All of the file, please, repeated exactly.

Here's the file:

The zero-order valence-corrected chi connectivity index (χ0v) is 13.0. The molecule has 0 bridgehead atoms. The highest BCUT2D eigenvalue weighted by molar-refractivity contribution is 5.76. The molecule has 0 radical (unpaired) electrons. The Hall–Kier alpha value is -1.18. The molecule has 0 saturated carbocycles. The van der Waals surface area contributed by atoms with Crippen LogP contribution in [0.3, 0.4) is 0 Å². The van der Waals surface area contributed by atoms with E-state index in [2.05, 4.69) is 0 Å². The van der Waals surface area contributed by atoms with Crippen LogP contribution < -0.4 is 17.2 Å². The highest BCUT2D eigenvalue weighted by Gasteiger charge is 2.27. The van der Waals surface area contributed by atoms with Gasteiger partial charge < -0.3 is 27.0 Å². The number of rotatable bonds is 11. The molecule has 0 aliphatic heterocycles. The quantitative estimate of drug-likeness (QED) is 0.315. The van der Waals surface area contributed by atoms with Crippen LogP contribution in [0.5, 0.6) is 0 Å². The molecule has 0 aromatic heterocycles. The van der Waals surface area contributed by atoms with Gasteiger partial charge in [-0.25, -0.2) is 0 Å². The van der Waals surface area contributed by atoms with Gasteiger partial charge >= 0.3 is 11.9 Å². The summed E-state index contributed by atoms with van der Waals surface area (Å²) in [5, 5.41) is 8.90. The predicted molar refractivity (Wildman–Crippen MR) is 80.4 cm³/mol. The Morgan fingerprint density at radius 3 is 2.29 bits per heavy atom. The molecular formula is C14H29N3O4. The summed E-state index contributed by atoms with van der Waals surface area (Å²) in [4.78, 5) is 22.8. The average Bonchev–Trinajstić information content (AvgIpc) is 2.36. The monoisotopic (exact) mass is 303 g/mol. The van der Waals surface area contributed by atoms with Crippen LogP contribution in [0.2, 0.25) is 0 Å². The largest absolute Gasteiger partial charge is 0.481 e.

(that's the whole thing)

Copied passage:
The zero-order valence-corrected chi connectivity index (χ0v) is 13.0. The molecule has 0 bridgehead atoms. The highest BCUT2D eigenvalue weighted by molar-refractivity contribution is 5.76. The molecule has 0 radical (unpaired) electrons. The Hall–Kier alpha value is -1.18. The molecule has 0 saturated carbocycles. The van der Waals surface area contributed by atoms with Crippen LogP contribution in [0.3, 0.4) is 0 Å². The van der Waals surface area contributed by atoms with E-state index in [2.05, 4.69) is 0 Å². The van der Waals surface area contributed by atoms with Crippen LogP contribution < -0.4 is 17.2 Å². The highest BCUT2D eigenvalue weighted by Gasteiger charge is 2.27. The van der Waals surface area contributed by atoms with Gasteiger partial charge < -0.3 is 27.0 Å². The number of rotatable bonds is 11. The molecule has 0 aliphatic heterocycles. The quantitative estimate of drug-likeness (QED) is 0.315. The van der Waals surface area contributed by atoms with Crippen LogP contribution in [0.5, 0.6) is 0 Å². The molecule has 0 aromatic heterocycles. The van der Waals surface area contributed by atoms with Gasteiger partial charge in [-0.25, -0.2) is 0 Å². The van der Waals surface area contributed by atoms with Gasteiger partial charge >= 0.3 is 11.9 Å². The summed E-state index contributed by atoms with van der Waals surface area (Å²) in [5, 5.41) is 8.90. The predicted molar refractivity (Wildman–Crippen MR) is 80.4 cm³/mol. The Morgan fingerprint density at radius 3 is 2.29 bits per heavy atom. The molecular formula is C14H29N3O4. The summed E-state index contributed by atoms with van der Waals surface area (Å²) in [4.78, 5) is 22.8. The average Bonchev–Trinajstić information content (AvgIpc) is 2.36. The monoisotopic (exact) mass is 303 g/mol. The van der Waals surface area contributed by atoms with Crippen LogP contribution in [0.2, 0.25) is 0 Å². The largest absolute Gasteiger partial charge is 0.481 e.